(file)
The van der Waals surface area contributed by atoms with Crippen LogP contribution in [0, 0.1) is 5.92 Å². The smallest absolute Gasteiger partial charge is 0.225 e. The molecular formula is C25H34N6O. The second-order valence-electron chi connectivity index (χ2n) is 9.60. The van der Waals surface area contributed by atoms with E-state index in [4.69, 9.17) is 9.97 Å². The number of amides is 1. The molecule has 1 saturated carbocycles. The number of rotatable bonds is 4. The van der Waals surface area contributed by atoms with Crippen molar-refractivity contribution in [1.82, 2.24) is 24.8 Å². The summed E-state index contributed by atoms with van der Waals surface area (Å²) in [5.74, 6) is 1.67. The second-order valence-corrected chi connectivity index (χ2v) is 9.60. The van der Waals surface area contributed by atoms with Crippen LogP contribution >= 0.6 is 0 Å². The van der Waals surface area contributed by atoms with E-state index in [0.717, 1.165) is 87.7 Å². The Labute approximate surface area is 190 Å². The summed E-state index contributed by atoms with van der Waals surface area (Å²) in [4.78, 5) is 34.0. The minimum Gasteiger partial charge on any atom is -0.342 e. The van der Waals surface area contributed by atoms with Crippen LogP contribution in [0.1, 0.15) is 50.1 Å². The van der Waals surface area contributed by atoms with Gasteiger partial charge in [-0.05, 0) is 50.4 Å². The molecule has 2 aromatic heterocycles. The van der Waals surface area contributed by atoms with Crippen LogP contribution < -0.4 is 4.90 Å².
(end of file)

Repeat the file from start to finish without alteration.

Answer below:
The van der Waals surface area contributed by atoms with Crippen LogP contribution in [0, 0.1) is 5.92 Å². The smallest absolute Gasteiger partial charge is 0.225 e. The molecular formula is C25H34N6O. The second-order valence-electron chi connectivity index (χ2n) is 9.60. The van der Waals surface area contributed by atoms with E-state index in [4.69, 9.17) is 9.97 Å². The number of amides is 1. The molecule has 1 saturated carbocycles. The number of rotatable bonds is 4. The van der Waals surface area contributed by atoms with Crippen molar-refractivity contribution in [1.82, 2.24) is 24.8 Å². The summed E-state index contributed by atoms with van der Waals surface area (Å²) in [5.74, 6) is 1.67. The second-order valence-corrected chi connectivity index (χ2v) is 9.60. The van der Waals surface area contributed by atoms with Crippen LogP contribution >= 0.6 is 0 Å². The van der Waals surface area contributed by atoms with E-state index in [0.717, 1.165) is 87.7 Å². The Labute approximate surface area is 190 Å². The summed E-state index contributed by atoms with van der Waals surface area (Å²) in [4.78, 5) is 34.0. The minimum Gasteiger partial charge on any atom is -0.342 e. The van der Waals surface area contributed by atoms with Crippen LogP contribution in [0.1, 0.15) is 50.1 Å². The van der Waals surface area contributed by atoms with Gasteiger partial charge in [-0.05, 0) is 50.4 Å². The molecule has 2 aromatic heterocycles. The van der Waals surface area contributed by atoms with Crippen LogP contribution < -0.4 is 4.90 Å².